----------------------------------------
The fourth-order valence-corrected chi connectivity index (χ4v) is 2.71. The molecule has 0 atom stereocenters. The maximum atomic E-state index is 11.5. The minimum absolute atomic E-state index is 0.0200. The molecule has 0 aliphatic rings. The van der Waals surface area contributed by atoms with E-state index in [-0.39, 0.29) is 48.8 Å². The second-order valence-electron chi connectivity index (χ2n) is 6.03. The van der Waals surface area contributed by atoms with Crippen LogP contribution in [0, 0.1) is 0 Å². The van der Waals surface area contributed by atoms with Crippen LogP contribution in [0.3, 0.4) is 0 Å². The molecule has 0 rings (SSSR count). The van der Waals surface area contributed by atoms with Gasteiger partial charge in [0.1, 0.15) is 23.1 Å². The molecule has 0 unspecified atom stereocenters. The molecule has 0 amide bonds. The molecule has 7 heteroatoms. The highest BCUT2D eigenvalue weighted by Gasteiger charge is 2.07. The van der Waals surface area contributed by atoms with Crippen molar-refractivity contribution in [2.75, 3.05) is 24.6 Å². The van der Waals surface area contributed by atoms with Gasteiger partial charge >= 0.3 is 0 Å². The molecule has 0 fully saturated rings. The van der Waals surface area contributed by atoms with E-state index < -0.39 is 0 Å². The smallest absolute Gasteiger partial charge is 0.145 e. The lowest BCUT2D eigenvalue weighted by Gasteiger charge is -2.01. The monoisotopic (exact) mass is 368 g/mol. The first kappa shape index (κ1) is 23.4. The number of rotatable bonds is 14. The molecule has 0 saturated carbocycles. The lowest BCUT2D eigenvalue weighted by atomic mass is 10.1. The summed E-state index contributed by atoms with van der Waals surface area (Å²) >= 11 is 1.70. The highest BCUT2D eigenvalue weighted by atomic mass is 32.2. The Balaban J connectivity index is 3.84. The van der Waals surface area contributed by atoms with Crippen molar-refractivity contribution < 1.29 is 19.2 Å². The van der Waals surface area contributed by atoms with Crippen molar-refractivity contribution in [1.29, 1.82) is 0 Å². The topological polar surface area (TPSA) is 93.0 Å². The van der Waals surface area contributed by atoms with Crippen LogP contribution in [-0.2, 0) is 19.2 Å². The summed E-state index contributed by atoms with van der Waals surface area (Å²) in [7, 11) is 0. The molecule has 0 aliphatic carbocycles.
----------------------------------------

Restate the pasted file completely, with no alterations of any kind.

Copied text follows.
The fourth-order valence-corrected chi connectivity index (χ4v) is 2.71. The molecule has 0 atom stereocenters. The maximum atomic E-state index is 11.5. The minimum absolute atomic E-state index is 0.0200. The molecule has 0 aliphatic rings. The van der Waals surface area contributed by atoms with E-state index in [-0.39, 0.29) is 48.8 Å². The second-order valence-electron chi connectivity index (χ2n) is 6.03. The van der Waals surface area contributed by atoms with Crippen LogP contribution in [0, 0.1) is 0 Å². The van der Waals surface area contributed by atoms with Crippen LogP contribution in [0.3, 0.4) is 0 Å². The molecule has 0 rings (SSSR count). The van der Waals surface area contributed by atoms with Gasteiger partial charge in [0.1, 0.15) is 23.1 Å². The molecule has 0 unspecified atom stereocenters. The molecule has 0 amide bonds. The molecule has 7 heteroatoms. The highest BCUT2D eigenvalue weighted by Gasteiger charge is 2.07. The van der Waals surface area contributed by atoms with Crippen molar-refractivity contribution in [2.75, 3.05) is 24.6 Å². The van der Waals surface area contributed by atoms with Gasteiger partial charge >= 0.3 is 0 Å². The molecule has 0 fully saturated rings. The van der Waals surface area contributed by atoms with E-state index < -0.39 is 0 Å². The smallest absolute Gasteiger partial charge is 0.145 e. The lowest BCUT2D eigenvalue weighted by Gasteiger charge is -2.01. The monoisotopic (exact) mass is 368 g/mol. The first kappa shape index (κ1) is 23.4. The number of rotatable bonds is 14. The molecule has 0 saturated carbocycles. The lowest BCUT2D eigenvalue weighted by atomic mass is 10.1. The summed E-state index contributed by atoms with van der Waals surface area (Å²) >= 11 is 1.70. The highest BCUT2D eigenvalue weighted by atomic mass is 32.2. The Balaban J connectivity index is 3.84. The van der Waals surface area contributed by atoms with Crippen molar-refractivity contribution < 1.29 is 19.2 Å². The van der Waals surface area contributed by atoms with Crippen molar-refractivity contribution in [1.29, 1.82) is 0 Å². The topological polar surface area (TPSA) is 93.0 Å². The van der Waals surface area contributed by atoms with Crippen LogP contribution in [-0.2, 0) is 19.2 Å². The summed E-state index contributed by atoms with van der Waals surface area (Å²) in [7, 11) is 0. The molecule has 0 aliphatic carbocycles.